Poland has got lots of talented writers and artists. One of our most interesting publishers, Centrala [], is opening up their UK branch in London this fall. They have a lot of cool stuff to show. I actually wanted Phil to publish some of it, but it turned out they had this idea to go international themselves. Centrala will publish a book by Maciej Sienczyk, who was nominated for the Nike Award – Poland’s most honourable literature award. He is definitely someone to check out. Other names to look out for are Krzysztof Gawronkiewicz, Daniel Gutowski, Sebastian Skrobol, Sylwia Restecka, Berenika Kolomycka, Janek Koza, Karol Kalinowski, Michal Sledzinski, Marcin Podolec, Marzi... There are too many to list!

Are you aware of the British comics scene and, if so, which creators and books have you enjoyed?

I used to go to Britain as a kid during summers to attend language courses. I remember I would spend all my pocket money on secondhand vinyl records, candy and... comics! I loved 2000AD and I read The Beano. I don’t think I know much about today’s scene but I know of a lot of great illustrators from the UK because of my work. Many of them also do comics. 

Is it easy to get British and American comics in Poland? 

Yes, there are a lot of publishers who have things that are hot in independent comics from outside Poland. It’s mostly European but also American and Japanese comics. I guess we have everything that is important to have here. But I would like to encourage independent creators from the UK to contact our publishers if they have something good to show. We don’t see much of your stuff.

Will you be attending any British comic conventions to promote 566 Frames?

I would love to but I’m afraid I wouldn’t find the time. Also it’s a question of costs, unless organisers would cover them partially.

Do you hope to produce more material for the UK market?

I drew one short comic for Zombre – Borderline Press’s new anthology. Joanna Sanecka wrote the story. And I plan to write a piece for Sebastian Skrobol for the next anthology - Beasts. So my relationship with Borderline Press will possibly produce more things in the future.

What do you do away from comics? I understand you make plum jam…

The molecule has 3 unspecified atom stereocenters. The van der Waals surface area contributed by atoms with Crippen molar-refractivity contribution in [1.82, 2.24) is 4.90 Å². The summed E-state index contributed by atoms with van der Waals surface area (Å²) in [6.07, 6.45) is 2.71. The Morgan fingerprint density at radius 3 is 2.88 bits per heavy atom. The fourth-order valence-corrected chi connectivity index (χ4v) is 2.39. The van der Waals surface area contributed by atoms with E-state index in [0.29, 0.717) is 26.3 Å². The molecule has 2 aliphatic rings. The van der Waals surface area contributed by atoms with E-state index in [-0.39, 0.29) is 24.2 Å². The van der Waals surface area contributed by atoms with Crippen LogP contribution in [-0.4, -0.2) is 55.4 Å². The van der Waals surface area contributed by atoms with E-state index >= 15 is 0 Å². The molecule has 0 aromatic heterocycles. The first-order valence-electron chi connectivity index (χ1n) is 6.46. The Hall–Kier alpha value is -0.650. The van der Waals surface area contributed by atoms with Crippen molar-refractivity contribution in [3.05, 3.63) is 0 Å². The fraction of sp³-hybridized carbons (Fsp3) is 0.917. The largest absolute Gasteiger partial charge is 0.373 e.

I love to make plum jam! In fact I make the best jam in the world! It’s dead easy to make (I can give you the recipe after the interview). I have a beautiful wife who also writes for comics occasionally. And I have two small boys to take care of. What is left of my time I have to spend on work and that is designing things like magazines, book covers, logos, advertising etc. I also love to illustrate, so whenever I get an assignment to do an illo for a magazine I just throw everything aside.

Did you do the English translation of 566 Frames yourself? How many languages do you speak?

I am fluent in Swedish, Polish and English, and can speak German after two bottles of wine. Knowing Swedish also means I can understand Danish and Norwegian. As for the translation, I made it simultaneously with the Polish version as I made the comic as a blog. But for the Borderline edition I asked my friend Eric Bednarski (who is Canadian-British-Polish) and his mum Betty Bednarski (who is a professional translator) for help with all the nuances.

How did the idea for 566 Frames develop - am I right in saying it began life as a blog and you’d add a new panel each day?

I woke up one day – it happened to be my 37th birthday – and I thought to myself, ‘I have to do something big’. So I got the idea to make a comic blog. It seemed easy at the time. One frame a day. No problem. It turned out to be one of the hardest things I have done in comics so far. I didn’t have a script so I just let the story develop itself, like a creative flow. If I would have started off by writing the script first, I don’t think I would have found the energy to bring the whole thing to an end. Making up the story and drawing it spontaneously is really inspiring and it helped me to develop as a writer and illustrator. Also I didn’t tell my friends and family I was doing this thing. It was my secret for a long time as I wasn’t sure it was good enough. And as it was very personal I didn’t want people I knew to comment on it.

The book is very ambitious, taking in the history of your ancestors, the supernatural and music. Did you have a grand plan for the project right at the start with everything all plotted out, or was the process more ‘free form’ in its approach?

As I mentioned before, it was all spontaneous. First I thought I would write about my childhood but then I started to dig into the history of my family. And in my family no one really cares for the past. But I remembered snippets and anecdotes I had heard ever since I was a child. I put all these pieces together and they became the story. 
The supernatural was something I grew up with. My grandmother was very superstitious and she told me stories about ghosts she had encountered. In fact, ghosts and premonitions were so common in my family that I was dead scared as a kid that I would have the gift myself.